In the summer of 2012 it was announced that Lake Superior State University (LSSU) would provide a charter to REM for the opening of Charlton Heston Academy. On September 4, 2012, 2 years and months after the last day of class, the school building in St. Helen is once again filled with laughter and the tears are of joy. The school is currently home to 222 students in grades K-8.

 

Reprinted with permission – Roscommon County Weekly September 7, 2012 issue

Charlton Heston Academy Open House Fills School With Families

There was barely an empty space in the cafeteria of the Charlton Heston Academy (CHA) as parents, students, and faculty gathered for the 1st open house and orientation for the Academy. Superintendent David Patterson opened the meeting with a brief discussion on the Student Handbook and added additional emphasis on the section about bullying. Patterson noted that students need to understand what bullying is before making accusations and if bullying truly exists then they should immediately report the situation to staff for appropriate action. Patterson further stated that “this is the student’s school. We need to empower the kids”. This was part of his description of the academic focus the staff at the academy will have and how the individual assessments of each student, along with the parent’s input, will help mold the school to meet the student’s needs. “We need to hear from parents on their child’s needs. Parents are the best advocates for their children” stated Patterson.

Patterson introduced the Chief Academic Officer, Jason Sarsfield. Sarsfield first congratulated the families noting “you’re making a very important and bold decision. You’re putting your trust in us and we won’t let you down”. Sarsfield explained that the staff at CHA will provide the students with three things…”Love, Values, and a World Class Education”.

Sarsfield went on to explain that the K-8 started out with one class per grade but due to climbing enrollment the Kindergarten and 1st grade will be a much larger multi-grade classroom in which resources will be shared and others split based on the level of academic need each student requires. Sarsfield concluded by explaining that the students, parents, faculty, and community members are “making history” with the opening of CHA.

Patterson went on to note that “we’ve been told we should not do extended days and year round but we did it anyways because students need to be prepared”. He went on to explain that the students will not face retention loss from a summer break and will have an opportunity to achieve more in their academics than with a shorter school year. Furthermore Patterson explained the role of the teachers and their commitment to the academic success of the teachers noting the administrations responsibility to make that possible. “Our teachers are our biggest asset. We have to support them”.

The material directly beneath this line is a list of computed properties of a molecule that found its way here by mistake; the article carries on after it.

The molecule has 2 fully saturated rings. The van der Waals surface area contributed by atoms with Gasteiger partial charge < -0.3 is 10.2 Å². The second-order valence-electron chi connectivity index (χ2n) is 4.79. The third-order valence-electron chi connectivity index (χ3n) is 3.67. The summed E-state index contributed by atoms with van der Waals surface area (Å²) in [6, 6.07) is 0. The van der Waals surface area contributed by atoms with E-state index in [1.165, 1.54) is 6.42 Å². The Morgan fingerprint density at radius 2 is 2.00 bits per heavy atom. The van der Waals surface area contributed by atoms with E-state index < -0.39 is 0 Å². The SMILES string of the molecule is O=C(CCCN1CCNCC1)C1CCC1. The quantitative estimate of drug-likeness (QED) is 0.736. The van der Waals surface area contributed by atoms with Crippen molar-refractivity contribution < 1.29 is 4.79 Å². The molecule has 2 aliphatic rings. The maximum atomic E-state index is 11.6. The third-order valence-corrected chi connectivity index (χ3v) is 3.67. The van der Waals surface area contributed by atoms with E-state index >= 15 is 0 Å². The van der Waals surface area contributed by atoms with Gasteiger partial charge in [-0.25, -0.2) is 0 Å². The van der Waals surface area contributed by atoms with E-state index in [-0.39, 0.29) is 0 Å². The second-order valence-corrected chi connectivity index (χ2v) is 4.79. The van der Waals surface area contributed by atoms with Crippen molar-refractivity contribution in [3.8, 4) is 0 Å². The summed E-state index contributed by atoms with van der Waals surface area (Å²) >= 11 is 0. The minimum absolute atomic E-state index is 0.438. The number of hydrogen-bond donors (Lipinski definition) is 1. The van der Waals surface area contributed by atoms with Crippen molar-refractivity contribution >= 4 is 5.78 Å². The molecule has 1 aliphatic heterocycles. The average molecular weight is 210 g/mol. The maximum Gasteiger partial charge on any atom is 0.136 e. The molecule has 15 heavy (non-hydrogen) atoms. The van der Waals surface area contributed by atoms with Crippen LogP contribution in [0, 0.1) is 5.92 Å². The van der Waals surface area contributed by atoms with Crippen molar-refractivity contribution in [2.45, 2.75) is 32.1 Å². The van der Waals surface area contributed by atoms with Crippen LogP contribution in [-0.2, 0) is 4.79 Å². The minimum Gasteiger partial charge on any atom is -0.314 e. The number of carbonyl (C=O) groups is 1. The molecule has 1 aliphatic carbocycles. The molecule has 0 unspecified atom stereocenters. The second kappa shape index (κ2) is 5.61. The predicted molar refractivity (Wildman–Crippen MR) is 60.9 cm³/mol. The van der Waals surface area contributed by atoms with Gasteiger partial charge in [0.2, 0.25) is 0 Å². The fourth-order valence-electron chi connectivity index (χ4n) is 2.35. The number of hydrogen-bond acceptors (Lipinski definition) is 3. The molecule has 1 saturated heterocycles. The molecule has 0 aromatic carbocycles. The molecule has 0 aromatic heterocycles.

Patterson also noted that there has been a lot of feedback on extracurricular activities. He pointed out that the Academy “needs the first month to evaluate academics”. Once they are on track they will begin investigating and implementing activities that are practical and reasonable for the community’s desire and needs.

Patterson discussed the condition of the existing playground noting that he made an “executive decision to not use the playground. It is not safe and should have been closed 20 years ago”. The intention is to remove the old equipment, scrape back the sand, and add topsoil and seed. Once complete the academy will start looking for ways to add playground equipment. Due to the efforts of the CHA Board the school has raised nearly $80,000 in donations that can help with the construction of a new playground area.

A representative from the Roscommon County Transit Authority was on hand to take questions. It was noted that the RCTA purchased two additional busses in anticipation of a community need for transportation to and from the Academy. They requested that families notify the RCTA of their intentions to use the public transportation. Patterson noted that every student will ride for only 75 cents. If the student(s) live outside of the 75 cent fare range then the Academy will “pick up 50% of the cost” to keep it at 75 cents.

Jim Perialas and Steve Morris were also on hand to introduce themselves as representatives of the Boy Scout leaders for Troop 944. They were there to encourage boys to sign up for the Cub Scouts and Boy Scouts.

When asked what she thought of the current status of the school CHA Board President Jennifer Jarosz stated through tear filled eyes “three years ago we stood right here and said we were going to open a charter school and we have done just that”.

Reprinted with permission – Roscommon County Weekly August 24, 2012 issue

Charlton Heston Academy To Open As Scheduled

By Kevin Howe